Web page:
Typical organizations address problems with single-loop learning, where errors are corrected using past routines and present policies. Learning organizations, however, have adopted double-loop learning¸ where errors are corrected by modifying the organization’s objectives, policies, and standard routines.
Furthermore, learning organizations are meant to be a remedy for three fundamental problems inherent in traditional organizations: fragmentation, competition, and reactiveness.
Fragmentation refers to the specialization within an organization that creates walls and silos. This fragmentation separates different functions into independent areas that often bicker with one another. Amazon is, in itself, a silo, with a rigid culture based on discipline and prescribed rules and regulations. Rather than reviewing and negotiating Whole Foods’ culture, they went about operating the grocery chain with Amazon rules – including scorecards and regulations. Amazon has inadvertently created an “us” and “they” with their actions.
Competition in an organization undermines collaboration. Managers compete to show who is right, who knows more, who is the most powerful. Whole Foods workers were used to having a lot of autonomy in their actions, negotiating face-to-face with customers and making educated decisions about how to go about their work. Amazon’s new rules and regulations will spike competition by presenting these new measurements and regulations by which Whole Food employees are evaluated.
Finally, reactiveness misdirects management’s attention to problem solving rather than creation. It remains to be seen how Amazon will respond to their faltering relationship with their adopted child. Experts agree that performance in 2019 will be key to Amazon’s future success in the grocery space, but will they be able to get this unstable ship moving in the right direction to do so? The managers of both companies have the opportunity to create something new, but if they’re addressing problems at every turn rather than innovating, reactiveness will thwart their efforts.
Organizations can make an effort to become a learning organization. Changing an organization to be a continual learner includes:
- Establishing a strategy: a commitment to change, innovation and continuous improvement
- Redesign the organization’s structure: formal structures can impede learning, so flattening the structure and putting teams into place increase cross-functional communication and eliminate boundaries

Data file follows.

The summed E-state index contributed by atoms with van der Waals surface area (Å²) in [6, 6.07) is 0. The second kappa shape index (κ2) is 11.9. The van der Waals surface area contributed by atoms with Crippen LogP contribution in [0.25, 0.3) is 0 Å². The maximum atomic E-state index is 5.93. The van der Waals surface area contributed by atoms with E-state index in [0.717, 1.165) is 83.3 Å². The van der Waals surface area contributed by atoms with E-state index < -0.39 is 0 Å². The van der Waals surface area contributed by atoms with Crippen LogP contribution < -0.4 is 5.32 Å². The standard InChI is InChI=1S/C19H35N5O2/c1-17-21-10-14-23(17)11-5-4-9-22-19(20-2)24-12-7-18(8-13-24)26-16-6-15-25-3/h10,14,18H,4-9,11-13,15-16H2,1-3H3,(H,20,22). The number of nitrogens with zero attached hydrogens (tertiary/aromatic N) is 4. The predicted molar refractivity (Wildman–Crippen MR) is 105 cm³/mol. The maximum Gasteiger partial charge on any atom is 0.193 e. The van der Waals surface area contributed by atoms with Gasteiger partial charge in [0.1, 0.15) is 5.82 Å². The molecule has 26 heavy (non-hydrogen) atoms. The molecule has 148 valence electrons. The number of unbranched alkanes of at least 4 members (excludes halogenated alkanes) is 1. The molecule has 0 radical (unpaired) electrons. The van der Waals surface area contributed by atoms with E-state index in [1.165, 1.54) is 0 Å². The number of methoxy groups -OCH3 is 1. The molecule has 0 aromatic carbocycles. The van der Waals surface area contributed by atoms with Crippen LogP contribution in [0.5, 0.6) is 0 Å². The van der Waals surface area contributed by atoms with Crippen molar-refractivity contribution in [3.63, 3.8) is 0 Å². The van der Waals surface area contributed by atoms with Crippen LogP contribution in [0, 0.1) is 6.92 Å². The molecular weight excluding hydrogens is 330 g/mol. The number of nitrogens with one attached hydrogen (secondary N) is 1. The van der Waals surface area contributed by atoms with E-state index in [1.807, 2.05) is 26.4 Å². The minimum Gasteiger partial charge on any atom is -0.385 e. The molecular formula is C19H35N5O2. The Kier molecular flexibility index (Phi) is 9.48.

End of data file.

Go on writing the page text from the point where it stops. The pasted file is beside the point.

- Reshape the organization’s culture: management must change its behavior as well as its strategy to embrace risk and change
Amazon isn’t going to wake up one morning, look at their faltering brick-and-mortar grocery sales, and say, “Hey, let’s become a learning organization and make this work.” Becoming a learning organization isn’t the solution to their problem—skillful change management is what’s needed. But organizations have thought about how to avoid what’s happening with the Amazon/Whole Foods merger and concepts like learning organizations are what results from it.
Gelfand, Michele, Sarah Gordon, Chengguang Li, Virginia Choi, and Piotr Prokopowicz. “One Reason Mergers Fail: The Two Cultures Aren’t Compatible.” Harvard Business Review. October 02, 2018. Accessed May 20, 2019. https://hbr.org/2018/10/one-reason-mergers-fail-the-two-cultures-arent-compatible.
Henage, Michael. “3 Reasons For Amazon To Reconsider Its Whole Foods Strategy.” Seeking Alpha. February 26, 2019. Accessed May 20, 2019. https://seekingalpha.com/article/4244216-3-reasons-amazon-reconsider-whole-foods-strategy.
Ladd, Brittain. “Was Acquiring Whole Foods Amazon’s ‘Bridge Too Far’?” Forbes. December 20, 2018. Accessed May 20, 2019. https://www.forbes.com/sites/brittainladd/2018/12/20/was-acquiring-whole-foods-amazons-bridge-too-far/#59306e801638.
Meyer, Pauline. “Amazon.com Inc.’s Organizational Structure Characteristics (An Analysis).” Panmore Institute. February 16, 2019. Accessed May 20, 2019. http://panmore.com/amazon-com-inc-organizational-structure-characteristics-analysis.
- Osnos, Peter. "What Went Wrong at Borders." The Atlantic. January 11, 2011. Accessed May 08, 2019. https://www.theatlantic.com/business/archive/2011/01/what-went-wrong-at-borders/69310/. ↵